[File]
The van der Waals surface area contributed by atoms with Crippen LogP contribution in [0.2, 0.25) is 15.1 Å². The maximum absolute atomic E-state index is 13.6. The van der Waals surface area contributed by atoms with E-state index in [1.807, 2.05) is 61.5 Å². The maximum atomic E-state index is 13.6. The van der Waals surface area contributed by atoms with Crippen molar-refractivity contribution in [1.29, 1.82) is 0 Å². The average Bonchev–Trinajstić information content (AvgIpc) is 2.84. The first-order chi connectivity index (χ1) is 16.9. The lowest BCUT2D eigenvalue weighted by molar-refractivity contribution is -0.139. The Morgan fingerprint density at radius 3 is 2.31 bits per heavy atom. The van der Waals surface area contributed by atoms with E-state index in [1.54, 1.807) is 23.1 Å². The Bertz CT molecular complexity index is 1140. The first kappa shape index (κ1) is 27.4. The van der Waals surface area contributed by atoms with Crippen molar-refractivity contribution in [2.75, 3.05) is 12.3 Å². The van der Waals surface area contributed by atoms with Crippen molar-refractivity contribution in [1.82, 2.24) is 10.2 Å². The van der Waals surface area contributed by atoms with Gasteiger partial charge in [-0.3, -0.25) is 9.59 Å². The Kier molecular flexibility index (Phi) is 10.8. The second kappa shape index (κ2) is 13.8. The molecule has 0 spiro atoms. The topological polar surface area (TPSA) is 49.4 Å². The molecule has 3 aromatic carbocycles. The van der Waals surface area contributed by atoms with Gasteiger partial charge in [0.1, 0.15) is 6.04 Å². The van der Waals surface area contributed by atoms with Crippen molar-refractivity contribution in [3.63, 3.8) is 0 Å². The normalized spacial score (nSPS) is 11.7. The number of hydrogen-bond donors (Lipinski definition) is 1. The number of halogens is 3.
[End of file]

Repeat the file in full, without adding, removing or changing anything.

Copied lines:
The van der Waals surface area contributed by atoms with Crippen LogP contribution in [0.2, 0.25) is 15.1 Å². The maximum absolute atomic E-state index is 13.6. The van der Waals surface area contributed by atoms with E-state index in [1.807, 2.05) is 61.5 Å². The maximum atomic E-state index is 13.6. The van der Waals surface area contributed by atoms with Crippen molar-refractivity contribution in [1.29, 1.82) is 0 Å². The average Bonchev–Trinajstić information content (AvgIpc) is 2.84. The first-order chi connectivity index (χ1) is 16.9. The lowest BCUT2D eigenvalue weighted by molar-refractivity contribution is -0.139. The Morgan fingerprint density at radius 3 is 2.31 bits per heavy atom. The van der Waals surface area contributed by atoms with E-state index in [1.54, 1.807) is 23.1 Å². The Bertz CT molecular complexity index is 1140. The first kappa shape index (κ1) is 27.4. The van der Waals surface area contributed by atoms with Crippen molar-refractivity contribution in [2.75, 3.05) is 12.3 Å². The van der Waals surface area contributed by atoms with Crippen molar-refractivity contribution in [1.82, 2.24) is 10.2 Å². The van der Waals surface area contributed by atoms with Gasteiger partial charge in [-0.3, -0.25) is 9.59 Å². The Kier molecular flexibility index (Phi) is 10.8. The second kappa shape index (κ2) is 13.8. The molecule has 0 spiro atoms. The topological polar surface area (TPSA) is 49.4 Å². The molecule has 3 aromatic carbocycles. The van der Waals surface area contributed by atoms with Gasteiger partial charge in [0.1, 0.15) is 6.04 Å². The van der Waals surface area contributed by atoms with Crippen molar-refractivity contribution in [3.63, 3.8) is 0 Å². The normalized spacial score (nSPS) is 11.7. The number of hydrogen-bond donors (Lipinski definition) is 1. The number of halogens is 3.